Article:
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 An inoculant from a Saskatchewan fungus is being developed as a way to fight Fusarium head blight, a devastating and difficult-to-control disease of wheat and barley.  Photo courtesy of Bruce Barker.


 

Developing an inoculant
The mycoparasites do not necessarily prevent Fusarium outbreaks under natural conditions. Vujanovic says, “In nature, the mycoparasites get more abundant as Fusarium gets more abundant. So they stop Fusarium but on the peak of its development and that is too late for the producers, it is too late for the crop yield. However if we pre-inoculate seeds or apply the mycoparasites before the Fusarium attacks, then we can prevent the Fusarium outbreak. So we are working on the biotechnology to apply the mycoparasites in advance.”

Vujanovic and his research team are now developing a Sphaerodes mycoparasitica inoculant. His team includes a plant pathologist and a soil microbiologist, as well as researchers from Agriculture and Agri-Food Canada, who are working on the inoculant formulation.

He says the biopesticide is close to being ready for commercialization. “We have already tested the mycoparasites against different Fusarium species and Fusarium mycotoxins in vitro (in the lab), in the phytotron growth chambers that allow precise control of temperature, light and humidity, and in a greenhouse system.”

Their work indicates the inoculant is able to stop Fusarium itself and toxin production by Fusarium.

The researchers are now testing the inoculant at two locations in Saskatchewan. They are assessing its efficiency under the field conditions, its impact on the environment, and its effects on Fusarium toxicity.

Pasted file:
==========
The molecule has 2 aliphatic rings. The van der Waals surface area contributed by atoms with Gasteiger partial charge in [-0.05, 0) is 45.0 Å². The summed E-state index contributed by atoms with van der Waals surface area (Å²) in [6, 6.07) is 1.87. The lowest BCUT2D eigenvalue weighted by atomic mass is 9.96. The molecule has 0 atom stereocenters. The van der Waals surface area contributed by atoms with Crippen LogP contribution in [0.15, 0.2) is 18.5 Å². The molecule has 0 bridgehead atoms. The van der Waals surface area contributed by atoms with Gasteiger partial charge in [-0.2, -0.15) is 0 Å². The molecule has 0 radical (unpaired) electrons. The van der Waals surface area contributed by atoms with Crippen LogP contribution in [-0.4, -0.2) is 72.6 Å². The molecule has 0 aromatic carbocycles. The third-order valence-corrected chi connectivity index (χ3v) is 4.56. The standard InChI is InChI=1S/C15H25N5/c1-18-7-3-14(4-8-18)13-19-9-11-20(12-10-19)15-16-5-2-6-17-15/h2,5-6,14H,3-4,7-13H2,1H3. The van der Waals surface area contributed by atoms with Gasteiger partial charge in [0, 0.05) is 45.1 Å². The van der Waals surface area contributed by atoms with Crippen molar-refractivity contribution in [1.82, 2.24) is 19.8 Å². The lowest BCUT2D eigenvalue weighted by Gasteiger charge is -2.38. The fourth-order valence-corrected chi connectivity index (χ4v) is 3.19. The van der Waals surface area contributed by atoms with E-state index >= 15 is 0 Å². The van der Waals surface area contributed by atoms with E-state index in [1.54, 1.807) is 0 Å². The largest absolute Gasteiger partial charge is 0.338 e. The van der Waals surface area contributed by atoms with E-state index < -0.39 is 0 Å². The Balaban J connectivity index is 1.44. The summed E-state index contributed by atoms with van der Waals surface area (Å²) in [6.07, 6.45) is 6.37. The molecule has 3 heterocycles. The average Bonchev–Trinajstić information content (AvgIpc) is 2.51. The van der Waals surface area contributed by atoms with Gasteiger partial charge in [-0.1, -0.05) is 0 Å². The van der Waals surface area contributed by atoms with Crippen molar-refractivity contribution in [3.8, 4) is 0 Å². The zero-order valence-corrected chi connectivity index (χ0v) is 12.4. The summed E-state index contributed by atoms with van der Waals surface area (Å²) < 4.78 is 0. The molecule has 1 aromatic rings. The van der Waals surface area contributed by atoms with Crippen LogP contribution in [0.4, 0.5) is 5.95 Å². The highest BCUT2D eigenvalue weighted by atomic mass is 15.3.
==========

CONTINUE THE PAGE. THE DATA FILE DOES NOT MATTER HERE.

The University of Saskatchewan has patented this discovery, and it is looking for industry partners in the commercial production of the inoculant. “I think many, many agricultural producers will really benefit from this product because there are no efficient management practices against Fusarium and no resistant cultivars. Fusarium, particularly Fusarium graminearum, is aggressively spreading across the Prairies. I think it is a very urgent matter to try to stop the progress of Fusarium in Western Canada,” he notes.

According to Vujanovic, the mycoparasitic inoculant represents the way of the future for controlling plant pathogens. “In many regions, the use of chemical pesticides against pathogens has already been stopped. I think very soon people will try to replace chemical pesticides with biological pesticides. And those biological pesticides will mostly use indigenous species, such as this one. The microbial biopesticides available now usually use exotic species from other countries to apply on our fields. From my point of view, it is better to use indigenous species from this region to develop a biopesticide, and to apply it in the same ecozone.”

He adds that organic growers are also interested in his work. “They are interested in having an indigenous species, not probably to apply it directly, but to take the knowledge and understanding of the diversity of mycoparasites in the field and try to adapt their management in a way that supports mycoparasites against Fusarium.”

Vujanovic’s work to develop the biopesticide is supported by Saskatchewan Agriculture’s Agriculture Development Fund. His earlier research to gain a fundamental understanding of mycoparasite diversity and mode of action against plant pathogens was funded by a discovery grant from the Natural Sciences and Engineering Research Council of Canada.